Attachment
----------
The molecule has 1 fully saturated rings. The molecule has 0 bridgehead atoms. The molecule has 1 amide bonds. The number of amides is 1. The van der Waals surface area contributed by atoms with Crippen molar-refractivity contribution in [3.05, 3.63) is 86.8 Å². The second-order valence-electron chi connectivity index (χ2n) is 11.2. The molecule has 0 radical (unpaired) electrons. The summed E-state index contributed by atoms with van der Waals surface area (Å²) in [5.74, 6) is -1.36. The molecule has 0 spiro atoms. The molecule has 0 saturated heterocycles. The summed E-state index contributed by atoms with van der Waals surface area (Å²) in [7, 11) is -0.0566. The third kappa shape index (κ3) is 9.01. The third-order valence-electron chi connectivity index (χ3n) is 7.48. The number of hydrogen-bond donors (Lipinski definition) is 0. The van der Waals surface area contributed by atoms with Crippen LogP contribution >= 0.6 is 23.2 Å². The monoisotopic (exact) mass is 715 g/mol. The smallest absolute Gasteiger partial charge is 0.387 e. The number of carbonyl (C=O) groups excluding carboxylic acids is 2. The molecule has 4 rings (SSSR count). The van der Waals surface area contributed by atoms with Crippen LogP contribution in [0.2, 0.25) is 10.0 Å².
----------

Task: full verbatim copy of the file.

The molecule has 1 fully saturated rings. The molecule has 0 bridgehead atoms. The molecule has 1 amide bonds. The number of amides is 1. The van der Waals surface area contributed by atoms with Crippen molar-refractivity contribution in [3.05, 3.63) is 86.8 Å². The second-order valence-electron chi connectivity index (χ2n) is 11.2. The molecule has 0 radical (unpaired) electrons. The summed E-state index contributed by atoms with van der Waals surface area (Å²) in [5.74, 6) is -1.36. The molecule has 0 spiro atoms. The molecule has 0 saturated heterocycles. The summed E-state index contributed by atoms with van der Waals surface area (Å²) in [7, 11) is -0.0566. The third kappa shape index (κ3) is 9.01. The third-order valence-electron chi connectivity index (χ3n) is 7.48. The number of hydrogen-bond donors (Lipinski definition) is 0. The van der Waals surface area contributed by atoms with Crippen LogP contribution >= 0.6 is 23.2 Å². The monoisotopic (exact) mass is 715 g/mol. The smallest absolute Gasteiger partial charge is 0.387 e. The number of carbonyl (C=O) groups excluding carboxylic acids is 2. The molecule has 4 rings (SSSR count). The van der Waals surface area contributed by atoms with Crippen LogP contribution in [0.2, 0.25) is 10.0 Å².